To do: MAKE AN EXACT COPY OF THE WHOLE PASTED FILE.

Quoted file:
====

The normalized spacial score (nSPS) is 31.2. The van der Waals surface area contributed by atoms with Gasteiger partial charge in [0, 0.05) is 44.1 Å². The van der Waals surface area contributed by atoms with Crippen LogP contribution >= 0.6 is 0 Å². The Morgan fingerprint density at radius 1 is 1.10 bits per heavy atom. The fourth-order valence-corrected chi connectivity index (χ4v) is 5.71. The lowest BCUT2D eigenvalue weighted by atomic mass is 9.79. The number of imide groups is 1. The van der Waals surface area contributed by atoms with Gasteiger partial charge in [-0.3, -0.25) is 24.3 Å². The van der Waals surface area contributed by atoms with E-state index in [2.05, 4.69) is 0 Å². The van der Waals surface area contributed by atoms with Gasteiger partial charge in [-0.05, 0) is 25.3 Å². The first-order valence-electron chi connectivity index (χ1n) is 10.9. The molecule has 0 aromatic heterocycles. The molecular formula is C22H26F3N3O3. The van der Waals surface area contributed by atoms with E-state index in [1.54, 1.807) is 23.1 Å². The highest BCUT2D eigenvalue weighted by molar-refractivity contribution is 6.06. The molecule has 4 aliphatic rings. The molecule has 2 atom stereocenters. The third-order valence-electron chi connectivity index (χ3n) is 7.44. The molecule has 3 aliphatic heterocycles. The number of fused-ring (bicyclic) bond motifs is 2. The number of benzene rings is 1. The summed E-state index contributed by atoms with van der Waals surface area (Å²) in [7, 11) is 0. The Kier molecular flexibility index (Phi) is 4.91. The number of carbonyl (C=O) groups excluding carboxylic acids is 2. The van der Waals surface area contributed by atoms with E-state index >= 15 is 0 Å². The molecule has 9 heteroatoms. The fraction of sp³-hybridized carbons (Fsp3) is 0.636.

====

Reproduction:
The normalized spacial score (nSPS) is 31.2. The van der Waals surface area contributed by atoms with Gasteiger partial charge in [0, 0.05) is 44.1 Å². The van der Waals surface area contributed by atoms with Crippen LogP contribution >= 0.6 is 0 Å². The Morgan fingerprint density at radius 1 is 1.10 bits per heavy atom. The fourth-order valence-corrected chi connectivity index (χ4v) is 5.71. The lowest BCUT2D eigenvalue weighted by atomic mass is 9.79. The number of imide groups is 1. The van der Waals surface area contributed by atoms with Gasteiger partial charge in [-0.3, -0.25) is 24.3 Å². The van der Waals surface area contributed by atoms with E-state index in [2.05, 4.69) is 0 Å². The van der Waals surface area contributed by atoms with Gasteiger partial charge in [-0.05, 0) is 25.3 Å². The first-order valence-electron chi connectivity index (χ1n) is 10.9. The molecule has 0 aromatic heterocycles. The molecular formula is C22H26F3N3O3. The van der Waals surface area contributed by atoms with E-state index in [1.54, 1.807) is 23.1 Å². The highest BCUT2D eigenvalue weighted by molar-refractivity contribution is 6.06. The molecule has 4 aliphatic rings. The molecule has 2 atom stereocenters. The third-order valence-electron chi connectivity index (χ3n) is 7.44. The molecule has 3 aliphatic heterocycles. The number of fused-ring (bicyclic) bond motifs is 2. The number of benzene rings is 1. The summed E-state index contributed by atoms with van der Waals surface area (Å²) in [7, 11) is 0. The Kier molecular flexibility index (Phi) is 4.91. The number of carbonyl (C=O) groups excluding carboxylic acids is 2. The van der Waals surface area contributed by atoms with E-state index >= 15 is 0 Å². The molecule has 9 heteroatoms. The fraction of sp³-hybridized carbons (Fsp3) is 0.636.